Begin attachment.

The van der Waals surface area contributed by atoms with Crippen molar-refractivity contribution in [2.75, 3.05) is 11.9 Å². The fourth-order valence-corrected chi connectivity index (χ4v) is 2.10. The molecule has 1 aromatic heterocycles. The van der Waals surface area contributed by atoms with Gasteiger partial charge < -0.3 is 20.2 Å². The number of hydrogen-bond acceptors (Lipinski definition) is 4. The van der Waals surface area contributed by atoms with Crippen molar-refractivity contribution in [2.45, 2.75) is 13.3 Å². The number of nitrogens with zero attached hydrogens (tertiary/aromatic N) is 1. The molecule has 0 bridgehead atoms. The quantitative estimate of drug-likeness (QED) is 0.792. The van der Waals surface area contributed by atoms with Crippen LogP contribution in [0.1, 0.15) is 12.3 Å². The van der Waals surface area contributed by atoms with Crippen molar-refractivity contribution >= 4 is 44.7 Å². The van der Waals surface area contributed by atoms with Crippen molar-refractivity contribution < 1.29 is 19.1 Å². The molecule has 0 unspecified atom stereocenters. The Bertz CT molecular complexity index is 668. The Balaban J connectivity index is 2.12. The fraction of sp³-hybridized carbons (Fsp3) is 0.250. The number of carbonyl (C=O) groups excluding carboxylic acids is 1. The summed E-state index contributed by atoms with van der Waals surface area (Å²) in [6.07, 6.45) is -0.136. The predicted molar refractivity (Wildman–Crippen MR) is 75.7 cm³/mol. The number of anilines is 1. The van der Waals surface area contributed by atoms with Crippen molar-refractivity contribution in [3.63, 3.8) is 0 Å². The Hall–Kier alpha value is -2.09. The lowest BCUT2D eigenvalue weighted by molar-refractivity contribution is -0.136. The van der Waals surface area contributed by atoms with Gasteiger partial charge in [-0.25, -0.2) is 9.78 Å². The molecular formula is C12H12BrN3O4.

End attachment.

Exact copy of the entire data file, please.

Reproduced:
The van der Waals surface area contributed by atoms with Crippen molar-refractivity contribution in [2.75, 3.05) is 11.9 Å². The fourth-order valence-corrected chi connectivity index (χ4v) is 2.10. The molecule has 1 aromatic heterocycles. The van der Waals surface area contributed by atoms with Gasteiger partial charge < -0.3 is 20.2 Å². The number of hydrogen-bond acceptors (Lipinski definition) is 4. The van der Waals surface area contributed by atoms with Crippen molar-refractivity contribution in [2.45, 2.75) is 13.3 Å². The number of nitrogens with zero attached hydrogens (tertiary/aromatic N) is 1. The molecule has 0 bridgehead atoms. The quantitative estimate of drug-likeness (QED) is 0.792. The van der Waals surface area contributed by atoms with Crippen LogP contribution in [0.1, 0.15) is 12.3 Å². The van der Waals surface area contributed by atoms with Crippen molar-refractivity contribution >= 4 is 44.7 Å². The van der Waals surface area contributed by atoms with Crippen molar-refractivity contribution < 1.29 is 19.1 Å². The molecule has 0 unspecified atom stereocenters. The Bertz CT molecular complexity index is 668. The Balaban J connectivity index is 2.12. The fraction of sp³-hybridized carbons (Fsp3) is 0.250. The number of carbonyl (C=O) groups excluding carboxylic acids is 1. The summed E-state index contributed by atoms with van der Waals surface area (Å²) in [6.07, 6.45) is -0.136. The predicted molar refractivity (Wildman–Crippen MR) is 75.7 cm³/mol. The number of anilines is 1. The van der Waals surface area contributed by atoms with Crippen molar-refractivity contribution in [3.63, 3.8) is 0 Å². The Hall–Kier alpha value is -2.09. The lowest BCUT2D eigenvalue weighted by molar-refractivity contribution is -0.136. The van der Waals surface area contributed by atoms with Gasteiger partial charge in [-0.25, -0.2) is 9.78 Å². The molecular formula is C12H12BrN3O4.